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“I’m gonna make the rest of my life, the best of my life.”




“I’m gonna make the rest of my life, the best of my life.” Eric Thomas



Everybody has a WHY?




I got to spend multiple hours of one-on-one time with my father this weekend. It doesn’t happen very often any more, for a number of reasons, and it’s time that I know I savor.  I like to think he does to.  Many of our hours were spent driving, and having that time to talk about anything and everything was relished. We laughed, teased and reminisced, and we also talked about hopes and dreams, our fears and regrets and what the future was going to look like for us and the generations to follow.


For those of you who have been reading along on our blog, you know that my father is one of the key inspirations for Grand to GREAT’s mission. He inspires me, his family, our friends and his many acquaintances with his vigor and passion for life at almost 90 years of age.  (As a side note, the purpose of our weekend together was to attend the birthday party for another friend’s 90th birthday, and it was certainly a fantastic reminder of everything that makes the Grand to GREAT lifestyle)


In our conversations this weekend my Dad asked me many questions about my “new business” and what I was trying to do with it.  He thought I was writing a book (I had started to) and wasn’t sure what I planned on doing now if I wasn’t writing the book (I’m not—well not now anyway). He knew I had talked about five basic ideas but he wanted me to remind him of them and he wanted to check them off, to make sure he agreed with everything I was saying.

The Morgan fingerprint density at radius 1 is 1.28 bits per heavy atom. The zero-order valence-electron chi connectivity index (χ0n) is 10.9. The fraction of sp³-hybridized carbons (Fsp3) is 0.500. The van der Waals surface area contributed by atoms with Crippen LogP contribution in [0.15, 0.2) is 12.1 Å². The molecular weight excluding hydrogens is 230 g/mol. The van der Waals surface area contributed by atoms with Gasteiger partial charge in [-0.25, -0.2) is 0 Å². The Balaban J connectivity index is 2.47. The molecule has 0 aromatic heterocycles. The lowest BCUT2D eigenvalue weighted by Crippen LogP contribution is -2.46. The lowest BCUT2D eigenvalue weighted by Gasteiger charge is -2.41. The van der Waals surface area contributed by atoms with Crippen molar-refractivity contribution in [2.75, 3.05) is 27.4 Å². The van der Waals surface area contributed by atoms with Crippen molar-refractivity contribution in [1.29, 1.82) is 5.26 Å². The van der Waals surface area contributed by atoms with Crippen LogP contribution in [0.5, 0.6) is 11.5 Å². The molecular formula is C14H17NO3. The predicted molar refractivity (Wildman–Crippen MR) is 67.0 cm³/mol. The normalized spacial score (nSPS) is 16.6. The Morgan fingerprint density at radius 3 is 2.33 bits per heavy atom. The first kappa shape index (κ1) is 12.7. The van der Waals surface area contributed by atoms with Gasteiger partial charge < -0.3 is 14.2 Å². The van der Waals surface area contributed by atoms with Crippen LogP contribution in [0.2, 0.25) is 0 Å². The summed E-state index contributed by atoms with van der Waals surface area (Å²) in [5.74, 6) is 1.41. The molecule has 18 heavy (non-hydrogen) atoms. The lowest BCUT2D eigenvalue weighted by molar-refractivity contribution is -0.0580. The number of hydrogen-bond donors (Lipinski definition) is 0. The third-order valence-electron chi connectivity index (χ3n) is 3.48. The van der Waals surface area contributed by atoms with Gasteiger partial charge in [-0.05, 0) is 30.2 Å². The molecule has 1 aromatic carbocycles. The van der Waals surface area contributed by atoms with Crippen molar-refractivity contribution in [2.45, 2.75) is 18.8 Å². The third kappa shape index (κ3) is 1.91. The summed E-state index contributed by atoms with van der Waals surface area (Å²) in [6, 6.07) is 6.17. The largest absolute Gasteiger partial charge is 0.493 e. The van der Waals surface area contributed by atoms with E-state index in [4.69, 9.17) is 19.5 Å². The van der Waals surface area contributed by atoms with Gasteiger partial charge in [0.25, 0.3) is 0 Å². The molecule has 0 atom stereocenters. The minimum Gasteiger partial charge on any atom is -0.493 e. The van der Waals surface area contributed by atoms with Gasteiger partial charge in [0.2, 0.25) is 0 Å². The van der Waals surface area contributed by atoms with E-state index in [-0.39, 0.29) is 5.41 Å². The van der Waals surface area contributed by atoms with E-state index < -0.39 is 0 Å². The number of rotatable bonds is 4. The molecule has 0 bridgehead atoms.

Before we got to the “WHAT” of my business, I told him he probably needed to understand the “WHY” a little better.  And I think that’s important for anyone who like me, is trying to share ideas and content with their audience. And so I shared with him the “WHY” of Grand to GREAT, and now I’m going to share it with you too.


Did you know On January 1, 2011, the oldest Baby Boomers turned 65?  Every day since  and for the next 19 years, about 10,000 more will cross that threshold DAILY.

By 2030, when all Baby Boomers will have turned 65, fully 18% of the nation’s population will be at least that age.


Never in the nation’s history has there been such rapid growth in both the“young old” and the “oldest old”.

As the US Bureau of the Census points out, “Since the oldest old often have severe chronic health problems which demand special attention, the rapid growth of this population group has many implications for individuals, families and governments.”


Life expectancies have continued to increase and are dramatically different from the generation ahead of the baby boomers. The average life expectancy for a 65-year-old American is 17.7 years for a male and 20.3 years for a female. That represents three to four more years of life expectancy compared to what the prior generation had at the same age. And if you are now 75, you can expect to live another 11 years if you're a man and another 13 years if you're a woman.¹